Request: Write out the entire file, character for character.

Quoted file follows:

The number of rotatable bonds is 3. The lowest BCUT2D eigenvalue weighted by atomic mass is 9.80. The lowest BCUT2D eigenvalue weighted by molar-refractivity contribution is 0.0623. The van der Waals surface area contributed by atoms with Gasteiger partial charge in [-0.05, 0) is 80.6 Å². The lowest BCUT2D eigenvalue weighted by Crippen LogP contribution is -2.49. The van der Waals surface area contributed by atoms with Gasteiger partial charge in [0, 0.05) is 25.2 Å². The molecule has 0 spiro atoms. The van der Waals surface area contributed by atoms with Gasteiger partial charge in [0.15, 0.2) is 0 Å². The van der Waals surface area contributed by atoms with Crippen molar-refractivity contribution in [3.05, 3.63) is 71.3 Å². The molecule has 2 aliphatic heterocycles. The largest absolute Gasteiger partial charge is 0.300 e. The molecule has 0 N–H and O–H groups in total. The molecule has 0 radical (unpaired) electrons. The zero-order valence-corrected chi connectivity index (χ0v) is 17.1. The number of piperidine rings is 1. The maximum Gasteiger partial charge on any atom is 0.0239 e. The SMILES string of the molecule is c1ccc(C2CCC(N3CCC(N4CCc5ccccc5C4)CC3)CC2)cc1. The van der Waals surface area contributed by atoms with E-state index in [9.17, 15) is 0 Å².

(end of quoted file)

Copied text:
The number of rotatable bonds is 3. The lowest BCUT2D eigenvalue weighted by atomic mass is 9.80. The lowest BCUT2D eigenvalue weighted by molar-refractivity contribution is 0.0623. The van der Waals surface area contributed by atoms with Gasteiger partial charge in [-0.05, 0) is 80.6 Å². The lowest BCUT2D eigenvalue weighted by Crippen LogP contribution is -2.49. The van der Waals surface area contributed by atoms with Gasteiger partial charge in [0, 0.05) is 25.2 Å². The molecule has 0 spiro atoms. The van der Waals surface area contributed by atoms with Gasteiger partial charge in [0.15, 0.2) is 0 Å². The van der Waals surface area contributed by atoms with Crippen molar-refractivity contribution in [3.05, 3.63) is 71.3 Å². The molecule has 2 aliphatic heterocycles. The largest absolute Gasteiger partial charge is 0.300 e. The molecule has 0 N–H and O–H groups in total. The molecule has 0 radical (unpaired) electrons. The zero-order valence-corrected chi connectivity index (χ0v) is 17.1. The number of piperidine rings is 1. The maximum Gasteiger partial charge on any atom is 0.0239 e. The SMILES string of the molecule is c1ccc(C2CCC(N3CCC(N4CCc5ccccc5C4)CC3)CC2)cc1. The van der Waals surface area contributed by atoms with E-state index in [9.17, 15) is 0 Å².